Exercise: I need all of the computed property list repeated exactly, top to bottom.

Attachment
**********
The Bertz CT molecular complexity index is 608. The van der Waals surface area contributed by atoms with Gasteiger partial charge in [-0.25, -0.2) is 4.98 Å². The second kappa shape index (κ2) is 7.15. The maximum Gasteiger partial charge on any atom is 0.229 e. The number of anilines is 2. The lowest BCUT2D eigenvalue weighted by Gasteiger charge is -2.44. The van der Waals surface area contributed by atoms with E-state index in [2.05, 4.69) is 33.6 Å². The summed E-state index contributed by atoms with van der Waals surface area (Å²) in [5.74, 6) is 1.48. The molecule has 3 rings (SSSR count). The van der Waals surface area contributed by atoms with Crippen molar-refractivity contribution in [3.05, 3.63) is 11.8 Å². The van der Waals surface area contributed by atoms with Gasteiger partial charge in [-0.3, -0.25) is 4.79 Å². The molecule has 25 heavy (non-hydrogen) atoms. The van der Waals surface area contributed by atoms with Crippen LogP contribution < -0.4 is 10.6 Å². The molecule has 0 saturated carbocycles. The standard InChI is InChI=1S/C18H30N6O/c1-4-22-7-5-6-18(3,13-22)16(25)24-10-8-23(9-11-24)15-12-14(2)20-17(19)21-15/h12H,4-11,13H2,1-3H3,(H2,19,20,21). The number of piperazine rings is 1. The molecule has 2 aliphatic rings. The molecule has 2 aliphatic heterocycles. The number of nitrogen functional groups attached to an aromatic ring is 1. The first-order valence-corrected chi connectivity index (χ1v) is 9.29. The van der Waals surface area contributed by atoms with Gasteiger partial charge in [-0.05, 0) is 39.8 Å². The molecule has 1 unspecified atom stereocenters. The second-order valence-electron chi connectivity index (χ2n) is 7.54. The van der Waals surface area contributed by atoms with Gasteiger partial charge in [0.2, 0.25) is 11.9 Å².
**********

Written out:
The Bertz CT molecular complexity index is 608. The van der Waals surface area contributed by atoms with Gasteiger partial charge in [-0.25, -0.2) is 4.98 Å². The second kappa shape index (κ2) is 7.15. The maximum Gasteiger partial charge on any atom is 0.229 e. The number of anilines is 2. The lowest BCUT2D eigenvalue weighted by Gasteiger charge is -2.44. The van der Waals surface area contributed by atoms with E-state index in [2.05, 4.69) is 33.6 Å². The summed E-state index contributed by atoms with van der Waals surface area (Å²) in [5.74, 6) is 1.48. The molecule has 3 rings (SSSR count). The van der Waals surface area contributed by atoms with Crippen molar-refractivity contribution in [3.05, 3.63) is 11.8 Å². The van der Waals surface area contributed by atoms with Gasteiger partial charge in [-0.3, -0.25) is 4.79 Å². The molecule has 25 heavy (non-hydrogen) atoms. The van der Waals surface area contributed by atoms with Crippen LogP contribution < -0.4 is 10.6 Å². The molecule has 0 saturated carbocycles. The standard InChI is InChI=1S/C18H30N6O/c1-4-22-7-5-6-18(3,13-22)16(25)24-10-8-23(9-11-24)15-12-14(2)20-17(19)21-15/h12H,4-11,13H2,1-3H3,(H2,19,20,21). The number of piperazine rings is 1. The molecule has 2 aliphatic rings. The molecule has 2 aliphatic heterocycles. The number of nitrogen functional groups attached to an aromatic ring is 1. The first-order valence-corrected chi connectivity index (χ1v) is 9.29. The van der Waals surface area contributed by atoms with Gasteiger partial charge in [-0.05, 0) is 39.8 Å². The molecule has 1 unspecified atom stereocenters. The second-order valence-electron chi connectivity index (χ2n) is 7.54. The van der Waals surface area contributed by atoms with Gasteiger partial charge in [0.2, 0.25) is 11.9 Å².